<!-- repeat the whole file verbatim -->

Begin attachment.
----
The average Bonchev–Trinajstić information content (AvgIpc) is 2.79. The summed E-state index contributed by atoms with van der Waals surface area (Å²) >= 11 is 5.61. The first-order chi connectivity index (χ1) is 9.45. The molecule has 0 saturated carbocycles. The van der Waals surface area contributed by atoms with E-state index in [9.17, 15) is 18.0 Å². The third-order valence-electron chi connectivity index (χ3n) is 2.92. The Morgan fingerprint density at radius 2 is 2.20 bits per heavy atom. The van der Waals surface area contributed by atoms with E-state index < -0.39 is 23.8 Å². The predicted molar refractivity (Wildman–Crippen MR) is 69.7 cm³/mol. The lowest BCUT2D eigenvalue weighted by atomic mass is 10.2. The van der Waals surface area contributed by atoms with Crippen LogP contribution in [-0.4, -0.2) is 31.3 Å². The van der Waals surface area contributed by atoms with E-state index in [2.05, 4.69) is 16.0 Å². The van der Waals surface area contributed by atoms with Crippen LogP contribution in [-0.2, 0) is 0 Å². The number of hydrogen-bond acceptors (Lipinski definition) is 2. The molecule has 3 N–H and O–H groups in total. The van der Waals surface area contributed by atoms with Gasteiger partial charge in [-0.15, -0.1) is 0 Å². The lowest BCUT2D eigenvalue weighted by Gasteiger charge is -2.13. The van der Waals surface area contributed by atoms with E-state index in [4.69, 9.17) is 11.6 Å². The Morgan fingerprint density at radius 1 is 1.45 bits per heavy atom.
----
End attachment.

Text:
The average Bonchev–Trinajstić information content (AvgIpc) is 2.79. The summed E-state index contributed by atoms with van der Waals surface area (Å²) >= 11 is 5.61. The first-order chi connectivity index (χ1) is 9.45. The molecule has 0 saturated carbocycles. The van der Waals surface area contributed by atoms with E-state index in [9.17, 15) is 18.0 Å². The third-order valence-electron chi connectivity index (χ3n) is 2.92. The Morgan fingerprint density at radius 2 is 2.20 bits per heavy atom. The van der Waals surface area contributed by atoms with E-state index < -0.39 is 23.8 Å². The predicted molar refractivity (Wildman–Crippen MR) is 69.7 cm³/mol. The lowest BCUT2D eigenvalue weighted by atomic mass is 10.2. The van der Waals surface area contributed by atoms with Crippen LogP contribution in [-0.4, -0.2) is 31.3 Å². The van der Waals surface area contributed by atoms with E-state index in [2.05, 4.69) is 16.0 Å². The van der Waals surface area contributed by atoms with Crippen LogP contribution in [-0.2, 0) is 0 Å². The number of hydrogen-bond acceptors (Lipinski definition) is 2. The molecule has 3 N–H and O–H groups in total. The van der Waals surface area contributed by atoms with Gasteiger partial charge in [-0.15, -0.1) is 0 Å². The lowest BCUT2D eigenvalue weighted by Gasteiger charge is -2.13. The van der Waals surface area contributed by atoms with E-state index in [4.69, 9.17) is 11.6 Å². The Morgan fingerprint density at radius 1 is 1.45 bits per heavy atom.